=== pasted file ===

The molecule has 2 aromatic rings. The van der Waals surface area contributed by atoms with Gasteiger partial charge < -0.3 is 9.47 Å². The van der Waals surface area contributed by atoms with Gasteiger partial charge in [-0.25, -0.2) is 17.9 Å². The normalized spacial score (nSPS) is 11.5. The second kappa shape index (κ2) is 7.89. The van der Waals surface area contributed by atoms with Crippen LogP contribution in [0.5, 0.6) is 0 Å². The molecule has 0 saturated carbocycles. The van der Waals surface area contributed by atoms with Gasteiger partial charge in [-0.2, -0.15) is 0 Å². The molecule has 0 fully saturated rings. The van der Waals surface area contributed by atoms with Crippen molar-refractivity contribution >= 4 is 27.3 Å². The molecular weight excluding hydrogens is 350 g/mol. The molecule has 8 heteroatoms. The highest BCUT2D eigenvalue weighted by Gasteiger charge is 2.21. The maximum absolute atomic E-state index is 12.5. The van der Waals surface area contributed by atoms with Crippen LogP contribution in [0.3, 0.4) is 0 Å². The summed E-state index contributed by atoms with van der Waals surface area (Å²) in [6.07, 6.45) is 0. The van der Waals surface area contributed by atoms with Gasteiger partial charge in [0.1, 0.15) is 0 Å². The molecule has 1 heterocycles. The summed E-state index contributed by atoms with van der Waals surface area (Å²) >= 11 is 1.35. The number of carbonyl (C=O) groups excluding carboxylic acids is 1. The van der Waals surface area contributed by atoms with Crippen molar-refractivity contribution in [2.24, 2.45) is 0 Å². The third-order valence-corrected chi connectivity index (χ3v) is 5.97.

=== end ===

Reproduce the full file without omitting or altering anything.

The molecule has 2 aromatic rings. The van der Waals surface area contributed by atoms with Gasteiger partial charge < -0.3 is 9.47 Å². The van der Waals surface area contributed by atoms with Gasteiger partial charge in [-0.25, -0.2) is 17.9 Å². The normalized spacial score (nSPS) is 11.5. The second kappa shape index (κ2) is 7.89. The van der Waals surface area contributed by atoms with Crippen LogP contribution in [0.5, 0.6) is 0 Å². The molecule has 0 saturated carbocycles. The van der Waals surface area contributed by atoms with Gasteiger partial charge in [-0.2, -0.15) is 0 Å². The molecule has 0 fully saturated rings. The van der Waals surface area contributed by atoms with Crippen molar-refractivity contribution >= 4 is 27.3 Å². The molecular weight excluding hydrogens is 350 g/mol. The molecule has 8 heteroatoms. The highest BCUT2D eigenvalue weighted by Gasteiger charge is 2.21. The maximum absolute atomic E-state index is 12.5. The van der Waals surface area contributed by atoms with Crippen LogP contribution in [0.3, 0.4) is 0 Å². The summed E-state index contributed by atoms with van der Waals surface area (Å²) in [6.07, 6.45) is 0. The van der Waals surface area contributed by atoms with Gasteiger partial charge in [0.1, 0.15) is 0 Å². The molecule has 1 heterocycles. The summed E-state index contributed by atoms with van der Waals surface area (Å²) >= 11 is 1.35. The number of carbonyl (C=O) groups excluding carboxylic acids is 1. The van der Waals surface area contributed by atoms with Crippen molar-refractivity contribution in [2.24, 2.45) is 0 Å². The third-order valence-corrected chi connectivity index (χ3v) is 5.97.